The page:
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Selecting and switching: some advantages of diagrams over tables and lists for presenting instructions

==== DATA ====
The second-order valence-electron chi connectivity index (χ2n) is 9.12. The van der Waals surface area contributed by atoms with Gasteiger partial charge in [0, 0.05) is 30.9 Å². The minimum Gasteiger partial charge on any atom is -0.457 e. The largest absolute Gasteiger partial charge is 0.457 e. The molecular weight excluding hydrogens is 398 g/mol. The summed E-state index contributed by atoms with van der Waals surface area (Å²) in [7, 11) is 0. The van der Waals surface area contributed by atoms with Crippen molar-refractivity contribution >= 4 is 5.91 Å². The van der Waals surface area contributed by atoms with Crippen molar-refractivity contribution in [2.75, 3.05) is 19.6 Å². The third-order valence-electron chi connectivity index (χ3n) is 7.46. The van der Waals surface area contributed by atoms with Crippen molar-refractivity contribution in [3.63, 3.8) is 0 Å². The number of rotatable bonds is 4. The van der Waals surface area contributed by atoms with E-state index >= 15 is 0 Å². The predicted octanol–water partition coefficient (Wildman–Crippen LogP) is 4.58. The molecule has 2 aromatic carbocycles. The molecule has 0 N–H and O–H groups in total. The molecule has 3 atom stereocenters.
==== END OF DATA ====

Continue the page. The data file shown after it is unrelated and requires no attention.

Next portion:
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Instructions for operating a control panel were presented in five different formats: flowchart, logical tree, yes/no tree, decision table, and list. Subjects had to choose one out of eight buttons, depending on the settings of the control panel. The results show that the decision table resulted in more errors, and that both the decision table and the list took longer than the three other formats, which did not show mutual differences. It turned out that the subjects valued most the format they had been using, except for those who had worked with the list. It is suggested that the users' ease of orientation for a diagram's format, both during reading and after “switching” between equipment and instructional text, explains the differences between the formats

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